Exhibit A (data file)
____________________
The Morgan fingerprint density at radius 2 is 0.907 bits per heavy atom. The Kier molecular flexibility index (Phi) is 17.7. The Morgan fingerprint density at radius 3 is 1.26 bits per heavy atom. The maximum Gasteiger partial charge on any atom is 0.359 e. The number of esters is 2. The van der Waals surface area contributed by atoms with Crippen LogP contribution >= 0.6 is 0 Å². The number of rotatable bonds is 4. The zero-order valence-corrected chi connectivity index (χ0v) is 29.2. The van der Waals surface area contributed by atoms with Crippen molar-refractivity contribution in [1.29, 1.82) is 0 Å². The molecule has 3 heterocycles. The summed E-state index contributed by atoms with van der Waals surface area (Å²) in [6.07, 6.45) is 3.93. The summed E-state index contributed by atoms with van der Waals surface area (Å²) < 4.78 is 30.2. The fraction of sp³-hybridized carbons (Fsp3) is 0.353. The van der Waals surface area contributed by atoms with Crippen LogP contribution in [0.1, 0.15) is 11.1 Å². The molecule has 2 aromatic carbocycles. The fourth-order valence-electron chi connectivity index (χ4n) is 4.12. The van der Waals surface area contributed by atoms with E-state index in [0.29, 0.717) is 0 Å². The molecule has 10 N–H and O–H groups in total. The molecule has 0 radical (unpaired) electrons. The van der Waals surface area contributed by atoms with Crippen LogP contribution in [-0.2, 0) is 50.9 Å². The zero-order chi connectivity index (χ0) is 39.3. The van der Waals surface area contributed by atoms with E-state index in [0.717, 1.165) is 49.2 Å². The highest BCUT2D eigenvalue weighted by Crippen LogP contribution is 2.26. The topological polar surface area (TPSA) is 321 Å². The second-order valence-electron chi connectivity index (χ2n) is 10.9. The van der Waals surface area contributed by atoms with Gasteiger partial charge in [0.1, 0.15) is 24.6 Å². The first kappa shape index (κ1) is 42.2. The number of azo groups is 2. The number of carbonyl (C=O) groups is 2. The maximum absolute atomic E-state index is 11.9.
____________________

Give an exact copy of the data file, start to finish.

The Morgan fingerprint density at radius 2 is 0.907 bits per heavy atom. The Kier molecular flexibility index (Phi) is 17.7. The Morgan fingerprint density at radius 3 is 1.26 bits per heavy atom. The maximum Gasteiger partial charge on any atom is 0.359 e. The number of esters is 2. The van der Waals surface area contributed by atoms with Crippen LogP contribution >= 0.6 is 0 Å². The number of rotatable bonds is 4. The zero-order valence-corrected chi connectivity index (χ0v) is 29.2. The van der Waals surface area contributed by atoms with Crippen molar-refractivity contribution in [1.29, 1.82) is 0 Å². The molecule has 3 heterocycles. The summed E-state index contributed by atoms with van der Waals surface area (Å²) in [6.07, 6.45) is 3.93. The summed E-state index contributed by atoms with van der Waals surface area (Å²) < 4.78 is 30.2. The fraction of sp³-hybridized carbons (Fsp3) is 0.353. The van der Waals surface area contributed by atoms with Crippen LogP contribution in [0.1, 0.15) is 11.1 Å². The molecule has 2 aromatic carbocycles. The fourth-order valence-electron chi connectivity index (χ4n) is 4.12. The van der Waals surface area contributed by atoms with E-state index in [0.29, 0.717) is 0 Å². The molecule has 10 N–H and O–H groups in total. The molecule has 0 radical (unpaired) electrons. The van der Waals surface area contributed by atoms with Crippen LogP contribution in [-0.2, 0) is 50.9 Å². The zero-order chi connectivity index (χ0) is 39.3. The van der Waals surface area contributed by atoms with E-state index in [0.717, 1.165) is 49.2 Å². The highest BCUT2D eigenvalue weighted by Crippen LogP contribution is 2.26. The topological polar surface area (TPSA) is 321 Å². The second-order valence-electron chi connectivity index (χ2n) is 10.9. The van der Waals surface area contributed by atoms with Gasteiger partial charge in [0.1, 0.15) is 24.6 Å². The first kappa shape index (κ1) is 42.2. The number of azo groups is 2. The number of carbonyl (C=O) groups is 2. The maximum absolute atomic E-state index is 11.9.